You’re a safe place.
I’m enjoying this series and looking forward to reading Rogue Spy. Any chance we might get a novella about Justine & Hawker’s HEA?
Since your website is trimmed in blue and you’re wearing a denim blue jacket on your website, I’ll go with that color.
I know someone who has ‘denim blue’ colored eyes. Love it.
Looking around the net I discover that denim is appropriate to my era. The word was hanging about.
But it doesn’t ‘feel’ like a Regency word so I’m not likely to use it.
I’ll guess Jo’s favorite color is the vibrant yellow of a sunflower.
I’ve never read a Recency spy romance yet. There seems to be no end to the variety in romance.
I’m fond of sunflowers.
I feed the birds sunflower seeds. I used to feed them the whole mixed bunch, but they seem to mostly just eat the sunflower seeds, so I decided to cut to the chase, as it were.
Anyhow, I got a bunch of volunteer sunflower plants all around where I feed birds.
So next year I’ll plant some sunflowers.
But they probably won’t come up.
Well this is a total guess cause there are no clues here…she likes sexy clothes and her website she’s in several colors…I was going to guess red cause of the sexy clothes BUT on her website she’s got a two piece outfit in Turquoise so that’s the color I’m going with :-). Thanks for the giveaway! I found your books through Grace Burrowes recommendation by the way.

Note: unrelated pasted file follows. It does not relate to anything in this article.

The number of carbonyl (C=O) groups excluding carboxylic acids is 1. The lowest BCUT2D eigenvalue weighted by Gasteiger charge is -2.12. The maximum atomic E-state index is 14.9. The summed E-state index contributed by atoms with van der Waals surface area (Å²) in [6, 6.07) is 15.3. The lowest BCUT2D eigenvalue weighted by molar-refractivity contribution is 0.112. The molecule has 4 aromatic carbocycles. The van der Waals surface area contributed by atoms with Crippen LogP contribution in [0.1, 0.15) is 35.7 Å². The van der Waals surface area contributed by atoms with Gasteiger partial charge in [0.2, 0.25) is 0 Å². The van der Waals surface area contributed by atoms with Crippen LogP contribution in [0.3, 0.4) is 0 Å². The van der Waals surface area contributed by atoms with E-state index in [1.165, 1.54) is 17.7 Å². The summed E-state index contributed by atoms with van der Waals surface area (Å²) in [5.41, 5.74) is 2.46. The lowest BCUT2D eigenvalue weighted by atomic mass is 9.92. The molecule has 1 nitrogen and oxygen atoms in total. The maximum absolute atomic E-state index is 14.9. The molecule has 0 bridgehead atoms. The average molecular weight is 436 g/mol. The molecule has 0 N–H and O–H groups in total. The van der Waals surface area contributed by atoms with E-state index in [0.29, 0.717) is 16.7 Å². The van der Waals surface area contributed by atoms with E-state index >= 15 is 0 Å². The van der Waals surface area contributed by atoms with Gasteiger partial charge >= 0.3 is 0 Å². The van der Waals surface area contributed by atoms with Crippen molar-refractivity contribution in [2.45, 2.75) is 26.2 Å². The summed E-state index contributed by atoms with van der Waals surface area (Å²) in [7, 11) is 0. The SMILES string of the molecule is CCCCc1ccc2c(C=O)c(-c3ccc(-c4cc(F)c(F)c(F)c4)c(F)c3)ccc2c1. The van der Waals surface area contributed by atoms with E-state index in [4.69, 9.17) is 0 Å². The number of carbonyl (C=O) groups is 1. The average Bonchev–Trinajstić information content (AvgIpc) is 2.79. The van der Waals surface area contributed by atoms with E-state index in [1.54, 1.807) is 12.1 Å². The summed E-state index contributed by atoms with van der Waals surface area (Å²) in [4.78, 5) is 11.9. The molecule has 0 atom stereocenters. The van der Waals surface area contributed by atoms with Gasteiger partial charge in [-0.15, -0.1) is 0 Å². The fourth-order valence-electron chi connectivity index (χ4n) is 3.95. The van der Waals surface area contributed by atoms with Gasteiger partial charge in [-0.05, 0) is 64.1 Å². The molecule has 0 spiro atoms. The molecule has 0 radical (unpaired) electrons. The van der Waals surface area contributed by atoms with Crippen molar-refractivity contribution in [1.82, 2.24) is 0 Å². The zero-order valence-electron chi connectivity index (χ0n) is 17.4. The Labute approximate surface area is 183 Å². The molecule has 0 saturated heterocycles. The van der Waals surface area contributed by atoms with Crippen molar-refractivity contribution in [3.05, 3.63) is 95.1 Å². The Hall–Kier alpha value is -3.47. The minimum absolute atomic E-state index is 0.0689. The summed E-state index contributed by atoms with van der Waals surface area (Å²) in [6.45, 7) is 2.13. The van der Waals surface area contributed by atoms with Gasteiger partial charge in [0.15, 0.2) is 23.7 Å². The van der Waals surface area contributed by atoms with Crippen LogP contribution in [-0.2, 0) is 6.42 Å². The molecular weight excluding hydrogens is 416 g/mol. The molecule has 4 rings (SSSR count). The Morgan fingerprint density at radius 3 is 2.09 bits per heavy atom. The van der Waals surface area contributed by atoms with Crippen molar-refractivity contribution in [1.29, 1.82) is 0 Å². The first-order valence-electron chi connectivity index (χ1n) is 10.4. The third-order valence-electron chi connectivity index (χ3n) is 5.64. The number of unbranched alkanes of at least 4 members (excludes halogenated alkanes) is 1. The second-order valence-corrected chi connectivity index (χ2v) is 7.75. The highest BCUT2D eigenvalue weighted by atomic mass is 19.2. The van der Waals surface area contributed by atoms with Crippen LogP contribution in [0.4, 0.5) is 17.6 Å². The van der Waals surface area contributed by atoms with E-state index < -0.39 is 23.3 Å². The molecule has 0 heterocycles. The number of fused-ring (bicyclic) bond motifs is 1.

Grace Burrowes is a lovely lady and a fine fine writer.
Did you see where she is one of the Romance Writers chosen by Library Journal as Best of 2014?
Jo’s favorite colors are the colors of the Fall, when the leaves are changing in the Northeast!!!
You should see outside my window. We are having really lovely color change this week.
We haz All The Colors.
I think Jo’s favorite color is the black of the “well honed throwing knives” mentioned earlier.
I like that.
This is the ‘matte’ black that doesn’t reflect light. You have a knife this color and you and get it out and carry it — or use it — and you won’t betray your position with some random reflection of light.
Spies , Regency time period , Drop dead gorgeous hero, angst — can’t wait to read this!
Jo, I would love to read an Urban Fantasy novel by you.